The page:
Ashley German Soto, entering her third year at Union College in New York, has gotten a lot of support that has helped her find success as a first-generation student, including a full-tuition scholarship, cohort-based leadership training and being matched with a mentor. But she would like to see more professors asking students like her what they can do as educators to help, and "doing it in a way that's not singling them out -- saying you want to be a better professor and are trying to gain skills," she says. "Being vulnerable allows for transparency and builds that trusting bond."
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Findings from a recent Student Voice survey of 1,073 first-generation college students reveal feelings of isolation and sources of worry for many students whose parents didn't graduate from college, as well as how particular supports from professors and other areas of campus have helped, or would help.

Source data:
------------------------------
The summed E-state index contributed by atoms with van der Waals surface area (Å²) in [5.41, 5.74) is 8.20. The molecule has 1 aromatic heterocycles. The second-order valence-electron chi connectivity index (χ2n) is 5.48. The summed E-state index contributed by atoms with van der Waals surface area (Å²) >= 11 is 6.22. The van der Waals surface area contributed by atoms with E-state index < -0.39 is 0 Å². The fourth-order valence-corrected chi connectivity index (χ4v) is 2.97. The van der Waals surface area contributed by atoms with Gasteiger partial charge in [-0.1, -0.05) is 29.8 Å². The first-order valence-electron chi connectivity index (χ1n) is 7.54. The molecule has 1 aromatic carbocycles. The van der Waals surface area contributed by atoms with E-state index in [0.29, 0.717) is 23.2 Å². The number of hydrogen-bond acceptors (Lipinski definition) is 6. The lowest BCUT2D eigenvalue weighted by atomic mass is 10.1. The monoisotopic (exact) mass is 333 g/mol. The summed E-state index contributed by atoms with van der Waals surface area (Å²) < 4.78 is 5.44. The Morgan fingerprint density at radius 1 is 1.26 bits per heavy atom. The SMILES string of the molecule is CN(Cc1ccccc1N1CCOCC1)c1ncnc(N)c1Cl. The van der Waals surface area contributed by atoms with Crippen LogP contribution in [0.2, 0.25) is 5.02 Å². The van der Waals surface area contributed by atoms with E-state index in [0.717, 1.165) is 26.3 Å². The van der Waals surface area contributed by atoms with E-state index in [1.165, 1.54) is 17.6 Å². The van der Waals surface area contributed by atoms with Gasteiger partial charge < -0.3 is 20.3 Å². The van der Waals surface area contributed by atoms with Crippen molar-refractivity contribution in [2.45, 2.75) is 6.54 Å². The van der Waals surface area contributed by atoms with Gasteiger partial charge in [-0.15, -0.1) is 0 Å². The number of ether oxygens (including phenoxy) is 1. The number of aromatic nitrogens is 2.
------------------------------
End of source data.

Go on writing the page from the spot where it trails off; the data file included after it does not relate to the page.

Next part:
For example, 24 percent of students in the survey, conducted by Inside Higher Ed and College Pulse with support from Kaplan, are aware of a center on campus for first-gen students, and an additional 19 percent would like to see that kind of effort be a top priority.
Regardless of available campus supports, professors are the professionals who have the most frequent contact with students. Recognizing this, some higher ed institutions are working to equip faculty with knowledge and tools to support the first-gen experience in the classroom and beyond.